Fort Worth church offering free COVID-19 vaccines, treatments

A Fort Worth church is opening its doors offering free COVID services to anyone in need. 

The church pastor said they are trying to fill the need for vaccines and therapeutic treatments in low-income communities by bringing services to a convenient location. 

In light of rising cases, New Mount Rose Missionary Baptist Church is offering free COVID testing, vaccines, and monoclonal antibody treatments in hopes of helping as many people as possible. 

"We’re hopefully helping to save some people’s lives," New Mount Rose Missionary Baptist Church Pastor Kyev Tatum said.

It started out as a mission to educate the Morningside community on the virus and vaccines, but church leaders at New Mount Rose Missionary Baptist Church quickly saw a need for access to COVID-related services.

"They trust us to give them the right stuff, so they’ll come through these doors before they go to JPS or one of those clinics, because they know Pastor Tatum is here 365 days out of the year," Tatum added.

In honor of one of their founding members who died of COVID-19 earlier this month, the church has partnered with USA Mobile Testing to provide free COVID testing, vaccines, and boosters to anyone who shows up, along with a limited supply of monoclonal antibody treatments. 

"We’re happy to be able to offer a glimmer of hope for our community," Tatum said. "Many of them don’t know about the treatment. Now they’re hearing New Mount Rose has this monoclonal antibody treatment, and so the question is, ‘What is that?’ So we’re able to tell them and educate them."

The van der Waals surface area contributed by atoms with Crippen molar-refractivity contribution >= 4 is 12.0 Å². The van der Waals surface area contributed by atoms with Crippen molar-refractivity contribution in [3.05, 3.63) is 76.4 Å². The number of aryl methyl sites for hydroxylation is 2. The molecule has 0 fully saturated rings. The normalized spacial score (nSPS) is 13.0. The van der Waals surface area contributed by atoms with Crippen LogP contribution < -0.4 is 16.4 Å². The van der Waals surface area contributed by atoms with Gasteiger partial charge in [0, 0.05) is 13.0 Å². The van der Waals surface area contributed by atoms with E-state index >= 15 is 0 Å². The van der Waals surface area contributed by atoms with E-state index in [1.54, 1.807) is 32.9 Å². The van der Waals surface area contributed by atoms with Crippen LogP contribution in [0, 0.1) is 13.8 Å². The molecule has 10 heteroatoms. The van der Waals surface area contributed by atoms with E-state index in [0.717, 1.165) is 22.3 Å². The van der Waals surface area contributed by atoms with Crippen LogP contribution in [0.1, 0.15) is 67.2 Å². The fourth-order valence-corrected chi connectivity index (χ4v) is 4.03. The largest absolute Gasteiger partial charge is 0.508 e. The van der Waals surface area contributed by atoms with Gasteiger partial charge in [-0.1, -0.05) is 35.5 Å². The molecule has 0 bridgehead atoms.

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But like many other infusion centers, the antibody treatment supplies are extremely limited. 

They have fewer than 25 doses left, with more than 100 people on a waiting list trying to get help. 

"We know we can’t get more before Tuesday if the shipment comes in. We’re praying. But there should not be a gap in the first place," Tatum said.

Kasandra Ewing is from this community. She said it’s hard to reach some people, especially the elderly, to let them know about available testing sites and services.

"They’re not online, they’re relying on the community for support, so they don’t know where to go unless someone tells them or they see it on the news," she explained.

The services just started this week, but already, the church is seeing increasing numbers of people coming through for testing and treatment. They tested about 50 people on Thursday. 

"We need a whole village, we need everyone to do their part to help this, slow the rise of the virus," Ewing said.

The church also hopes to start offering the monoclonal antibody treatments at home as soon as they can get more doses.